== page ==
Preller and Melvin said they could work together next year. But when the Giants asked for permission to interview Melvin, the Padres consented, and Melvin was hired soon after by his hometown team.

PLAYOFF SHARES: A full postseason share for the World Series champion Texas Rangers totaled $506,263, just down from the record set when the Houston Astros won in 2022, but the total pool increased to the most in Major League Baseball history.

The pool of $107.8 million topped last year’s $107.5 million in the first season of expanded playoffs but the share was down from Houston’s $516,347.

Texas split $38.8 million into 64 full shares, 12.56 partial shares and $48,000 in cash awards, the commissioner’s office said Tuesday. The Astros last year divided their pool into 59 full shares, 14.14 partial shares and $940,000 in cash awards.


A full share for NL champion Arizona came to $313,634, up from $296,255 for Philadelphia last year. The Diamondbacks divided $25.9 million into 71 full shares and 11.49 partial shares.

ANGELS: Los Angeles hired Barry Enright to be their pitching coach.

Manager Ron Washington gave the job to the 37-year-old Enright, who has only been in coaching for five years. He was a pitching coach in the Arizona Diamondbacks’ system from 2019-21, and he spent the past two years as their assistant major league pitching coach and minor league pitching coordinator.

The Angels also hired veteran coach Tim Laker to be their offensive coordinator, working with new hitting coach Johnny Washington and the Angels’ hitters.

ATHLETICS: Right-hander Osvaldo Bido agreed to a one-year contract with the Athletics after he was let go by the Pirates.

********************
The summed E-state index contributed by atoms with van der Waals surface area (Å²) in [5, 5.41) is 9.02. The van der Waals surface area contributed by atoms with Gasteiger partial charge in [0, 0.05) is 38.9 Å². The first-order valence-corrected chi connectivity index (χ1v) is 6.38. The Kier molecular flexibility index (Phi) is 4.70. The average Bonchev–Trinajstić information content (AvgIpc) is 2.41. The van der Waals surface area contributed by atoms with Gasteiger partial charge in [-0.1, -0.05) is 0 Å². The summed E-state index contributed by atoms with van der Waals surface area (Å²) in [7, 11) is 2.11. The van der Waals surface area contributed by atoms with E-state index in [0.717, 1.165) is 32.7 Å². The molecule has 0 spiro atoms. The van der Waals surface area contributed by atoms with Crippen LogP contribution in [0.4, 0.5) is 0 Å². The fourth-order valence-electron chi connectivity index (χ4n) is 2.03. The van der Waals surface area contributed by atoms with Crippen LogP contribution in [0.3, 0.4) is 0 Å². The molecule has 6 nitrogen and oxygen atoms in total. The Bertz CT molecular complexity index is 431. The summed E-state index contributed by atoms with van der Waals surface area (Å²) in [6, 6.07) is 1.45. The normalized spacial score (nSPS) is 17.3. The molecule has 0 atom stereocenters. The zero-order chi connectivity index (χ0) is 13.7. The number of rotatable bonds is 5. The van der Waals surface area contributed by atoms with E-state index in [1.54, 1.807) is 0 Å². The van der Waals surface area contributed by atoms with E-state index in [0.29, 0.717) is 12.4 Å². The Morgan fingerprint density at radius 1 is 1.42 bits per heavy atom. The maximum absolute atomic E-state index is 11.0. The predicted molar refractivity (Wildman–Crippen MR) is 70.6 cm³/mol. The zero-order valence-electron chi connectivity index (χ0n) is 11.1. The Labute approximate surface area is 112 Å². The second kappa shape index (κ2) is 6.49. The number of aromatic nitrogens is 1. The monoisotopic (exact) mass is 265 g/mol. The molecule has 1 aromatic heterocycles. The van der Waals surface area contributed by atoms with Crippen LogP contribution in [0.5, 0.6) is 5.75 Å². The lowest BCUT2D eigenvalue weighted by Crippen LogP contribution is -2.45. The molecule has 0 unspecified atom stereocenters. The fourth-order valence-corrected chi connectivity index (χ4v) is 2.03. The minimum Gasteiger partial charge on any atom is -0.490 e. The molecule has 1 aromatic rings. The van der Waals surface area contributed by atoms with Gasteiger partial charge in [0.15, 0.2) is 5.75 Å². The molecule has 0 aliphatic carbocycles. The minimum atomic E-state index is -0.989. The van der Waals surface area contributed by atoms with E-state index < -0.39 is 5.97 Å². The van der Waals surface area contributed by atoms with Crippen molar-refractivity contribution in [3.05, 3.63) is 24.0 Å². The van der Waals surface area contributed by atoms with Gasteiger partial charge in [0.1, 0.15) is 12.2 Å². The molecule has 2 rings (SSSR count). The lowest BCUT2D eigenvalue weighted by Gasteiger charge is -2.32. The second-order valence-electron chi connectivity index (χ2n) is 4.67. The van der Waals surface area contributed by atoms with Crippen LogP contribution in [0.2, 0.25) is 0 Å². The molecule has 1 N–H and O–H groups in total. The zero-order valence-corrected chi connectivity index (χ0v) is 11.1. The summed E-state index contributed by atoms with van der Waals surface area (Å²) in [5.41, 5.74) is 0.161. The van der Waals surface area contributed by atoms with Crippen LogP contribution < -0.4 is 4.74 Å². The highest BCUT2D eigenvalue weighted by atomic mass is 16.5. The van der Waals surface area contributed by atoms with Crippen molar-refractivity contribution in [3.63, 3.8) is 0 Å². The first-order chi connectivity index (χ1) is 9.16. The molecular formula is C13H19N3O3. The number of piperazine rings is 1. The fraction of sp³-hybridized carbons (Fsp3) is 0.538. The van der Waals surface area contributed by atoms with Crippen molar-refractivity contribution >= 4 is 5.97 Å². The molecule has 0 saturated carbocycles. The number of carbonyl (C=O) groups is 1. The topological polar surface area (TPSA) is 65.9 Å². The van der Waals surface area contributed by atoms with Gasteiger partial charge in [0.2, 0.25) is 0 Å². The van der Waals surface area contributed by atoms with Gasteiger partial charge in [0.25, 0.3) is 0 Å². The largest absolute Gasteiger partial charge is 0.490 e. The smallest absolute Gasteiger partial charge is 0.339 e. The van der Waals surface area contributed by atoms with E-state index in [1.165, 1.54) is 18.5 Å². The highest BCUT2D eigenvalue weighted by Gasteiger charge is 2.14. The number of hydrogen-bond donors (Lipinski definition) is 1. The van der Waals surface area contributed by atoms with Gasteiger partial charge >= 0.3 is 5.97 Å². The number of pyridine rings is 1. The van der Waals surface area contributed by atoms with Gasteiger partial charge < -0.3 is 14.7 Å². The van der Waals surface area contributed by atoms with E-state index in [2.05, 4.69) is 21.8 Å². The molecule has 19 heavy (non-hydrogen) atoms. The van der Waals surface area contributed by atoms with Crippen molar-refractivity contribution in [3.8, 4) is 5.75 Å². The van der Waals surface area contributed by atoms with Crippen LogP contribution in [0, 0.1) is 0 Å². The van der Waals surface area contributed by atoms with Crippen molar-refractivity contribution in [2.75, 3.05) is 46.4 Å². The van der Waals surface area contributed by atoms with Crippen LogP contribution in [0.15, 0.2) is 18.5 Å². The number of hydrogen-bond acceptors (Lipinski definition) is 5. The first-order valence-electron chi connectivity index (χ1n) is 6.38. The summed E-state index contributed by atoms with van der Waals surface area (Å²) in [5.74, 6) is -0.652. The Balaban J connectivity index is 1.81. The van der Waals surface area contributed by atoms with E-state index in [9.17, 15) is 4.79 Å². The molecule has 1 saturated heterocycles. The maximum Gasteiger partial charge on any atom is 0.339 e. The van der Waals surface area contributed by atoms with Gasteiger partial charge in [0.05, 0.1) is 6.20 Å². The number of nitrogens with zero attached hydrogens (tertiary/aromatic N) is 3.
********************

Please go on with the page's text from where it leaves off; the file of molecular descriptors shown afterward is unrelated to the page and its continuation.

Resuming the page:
Bido gets a $750,000 salary while in the major leagues – $10,000 above the minimum – and $200,000 salary in the minors.


YANKEES: The Yankees hired Brad Ausmus to replace Carlos Mendoza as bench coach for manager Aaron Boone.

Ausmus managed Detroit from 2014-17 and the Los Angeles Angels in 2019, winning the AL Central at 90-72 in his first season with the Tigers before Baltimore swept Detroit in a Division Series.

Now 54, Ausmus spent 2022 as the Oakland Athletics’ bench coach for manager Bob Melvin.

OBIT: Three-time All-Star relief pitcher Willie Hernández, who won the 1984 AL Cy Young and Most Valuable Player awards for the World Series champion Detroit Tigers, has died. He was 69.

Tigers spokesman Chad Crunk said that Hernández died in Florida and the team confirmed Hernández’s death with his family. No cause was announced.

The left-handed Hernández had a 13-year career but is mostly known for his role as the closer on one of the most dominant teams in the past 40 years. The 1984 Tigers, led by Alan Trammell, Lou Whitaker and Jack Morris, opened 35-5 and cruised to the AL East title with a 104-58 mark before sweeping Kansas City in the AL Championship Series and beating San Diego in a five-games World Series.

WHITE SOX: Veteran shortstop Paul DeJong has agreed to a one-year contract with the Chicago White Sox, a person familiar with the deal told The Associated Press.

The 30-year-old DeJong, who grew up in Antioch and attended Illinois State, played for the St. Louis Cardinals from 2017 until he was traded to Toronto this past Aug. 1. He was released by the Blue Jays on Aug. 21 and signed two days later with San Francisco.